Merck began marketing Gardasil in 2006 as a medicine that will prevent HPV infections leading to cervical cancer. Since the marketing began both the effectiveness and the actual safety of the drug have been called into question. Gardasil was commonly described as “100% effective.” However, if you look far enough into the research, you will find the vaccine is 100% effective only against a few strains of HPV that causes cervical cancer. Those strains are associated with approximately 70% of the cervical cancer cases. The vaccine has no effect on the viral strains which account for the other 30%.
The three-shot Gardasil regimen costs $360! Compare this to a $30 pap smear which has proven effective in preventing most cases of cervical cancer. Thanks to this relatively simple and inexpensive test, the National Institute of Health lists cervical cancer as a “rare disease.”
When Merck was about to obtain FDA approval of Gardasil, it went to work, trying to make the new vaccination mandatory across the United States for girls between certain ages. As the Wall Street Journal explained in 2007, “mandatory vaccination across the United States would make an automatic blockbuster for Merck at a time when the patents on some of its best selling drugs are expiring and it is desperate to replace the revenue streams.”
Even before Gardasil was approved by the FDA, Merck funded an elaborate television and magazine campaign which stressed the connection between HPV and cervical cancer. The “tell someone” ads depicted mothers with arms around their daughters expressing surprise as they learn how many people are infected by HPV. Merck’s logo would flash briefly on the screen with no mention that it had a product on the way. Many women thought they were watching a public service announcement.
These ads exaggerated the threat of the HPV and cervical cancer. While the vast majority of sexually-active women can expect to be infected by HPV at some point during their lives, most of these infections clear up without doing harm. Merck also launched an aggressive lobbying campaign to persuade politicians that every 12- and 13-year-old girl in the United States should be vaccinated and that the states should pay for it. Far from a campaign to save women’s lives, it is a campaign to increase sales.
Even one of the lead researchers on the Gardasil clinical trials, Dr. Diane Harper, has questioned Merck about its efforts in marketing. Dr. Harper was quoted as saying “Merck lobbied every opinion leader, women’s group, medical society, politician, and went directly to the people – it created a sense of panic that says you have to have this vaccine now.”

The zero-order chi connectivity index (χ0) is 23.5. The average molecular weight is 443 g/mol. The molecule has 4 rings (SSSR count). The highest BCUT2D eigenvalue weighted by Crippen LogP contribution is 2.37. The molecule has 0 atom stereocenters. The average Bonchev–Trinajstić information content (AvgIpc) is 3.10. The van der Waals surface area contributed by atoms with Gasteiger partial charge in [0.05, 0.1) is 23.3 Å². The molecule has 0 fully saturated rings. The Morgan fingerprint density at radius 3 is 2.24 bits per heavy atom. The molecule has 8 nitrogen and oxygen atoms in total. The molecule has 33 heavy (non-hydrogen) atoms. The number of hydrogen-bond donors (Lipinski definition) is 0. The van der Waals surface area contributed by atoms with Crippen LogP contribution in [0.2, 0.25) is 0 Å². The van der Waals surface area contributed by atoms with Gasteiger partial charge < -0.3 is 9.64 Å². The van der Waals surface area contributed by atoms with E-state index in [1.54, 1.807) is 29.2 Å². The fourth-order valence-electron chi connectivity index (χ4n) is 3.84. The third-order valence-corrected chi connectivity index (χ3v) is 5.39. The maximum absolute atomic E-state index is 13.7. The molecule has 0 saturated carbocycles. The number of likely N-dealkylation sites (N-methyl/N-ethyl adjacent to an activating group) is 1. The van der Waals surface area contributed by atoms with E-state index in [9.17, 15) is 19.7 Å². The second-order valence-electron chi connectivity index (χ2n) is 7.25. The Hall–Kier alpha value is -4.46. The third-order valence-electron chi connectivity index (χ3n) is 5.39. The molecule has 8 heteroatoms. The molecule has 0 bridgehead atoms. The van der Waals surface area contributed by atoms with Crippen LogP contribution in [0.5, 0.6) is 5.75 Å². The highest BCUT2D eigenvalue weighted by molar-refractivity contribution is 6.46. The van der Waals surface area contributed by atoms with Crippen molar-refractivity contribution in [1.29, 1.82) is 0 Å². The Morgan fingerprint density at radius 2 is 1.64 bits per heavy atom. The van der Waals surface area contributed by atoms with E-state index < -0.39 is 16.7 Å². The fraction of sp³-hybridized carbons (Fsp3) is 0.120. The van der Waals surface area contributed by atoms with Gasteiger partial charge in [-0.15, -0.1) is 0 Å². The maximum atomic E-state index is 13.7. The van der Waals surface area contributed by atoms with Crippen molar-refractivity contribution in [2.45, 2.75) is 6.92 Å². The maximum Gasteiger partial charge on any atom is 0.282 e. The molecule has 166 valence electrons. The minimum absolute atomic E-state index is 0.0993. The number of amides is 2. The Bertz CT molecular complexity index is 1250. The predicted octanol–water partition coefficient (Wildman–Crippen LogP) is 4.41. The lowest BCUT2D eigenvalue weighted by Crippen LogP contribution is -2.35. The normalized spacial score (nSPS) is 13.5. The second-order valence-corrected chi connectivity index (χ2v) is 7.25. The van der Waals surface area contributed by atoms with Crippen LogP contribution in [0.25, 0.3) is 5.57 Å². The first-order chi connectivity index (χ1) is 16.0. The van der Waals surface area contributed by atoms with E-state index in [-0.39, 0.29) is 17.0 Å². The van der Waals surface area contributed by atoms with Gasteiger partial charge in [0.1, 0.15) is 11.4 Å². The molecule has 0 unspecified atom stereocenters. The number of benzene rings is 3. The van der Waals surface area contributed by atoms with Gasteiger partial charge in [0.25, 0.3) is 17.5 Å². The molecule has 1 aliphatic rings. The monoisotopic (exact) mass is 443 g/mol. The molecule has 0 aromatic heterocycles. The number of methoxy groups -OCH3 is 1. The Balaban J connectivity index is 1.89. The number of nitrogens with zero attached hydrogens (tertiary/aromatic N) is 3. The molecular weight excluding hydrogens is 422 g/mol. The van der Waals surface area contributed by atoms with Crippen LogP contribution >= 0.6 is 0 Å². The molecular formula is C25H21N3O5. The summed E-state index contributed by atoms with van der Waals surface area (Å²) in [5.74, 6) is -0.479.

A lead researcher in the HPV vaccine development, Dr. Harper, recently astonished her peers at the 4th International Public Conference on Vaccination in October 2008. Dr. Harper commented that the rate of cervical cancer, which is caused by HPV, was already so low and so treatable that vaccinations would effectively do nothing to lower the incidence rate. According to Dr. Harper, the vaccine seems to be unnecessary. Dr. Harper also informed the audience that Merck had never conducted any safety or efficacy trials in girls under 15 years old and that vaccinating young girls en masse amounted to “a great big public health experiment.”
While Congress is debating healthcare in Washington, perhaps a closer look at the drug industry would be in order. Wouldn’t it be cheaper and safer to set up a program that ensures all girls and women are screened with a pap smear regularly? While the vaccine protects against 70% of all cervical cancers, pap smears detect 90 – 95%. Dr. Evan R. Myers, a doctor at Duke University (who has served as a consultant to Merck), has been quoted as saying that “if we had true universal screening – as in some Scandinavian countries – we probably wouldn’t need both the vaccine and screening.”
In the meantime, Merck has lobbied hard to have governments and physicians vaccinate all women ages nine – 26. There have been many adverse events reported as a result of Gardasil vaccine including dizziness, fainting, paralysis, acute onset rheumatoid arthritis, and even deaths.
Sources: www.healthbeatblog.org and Associated Press
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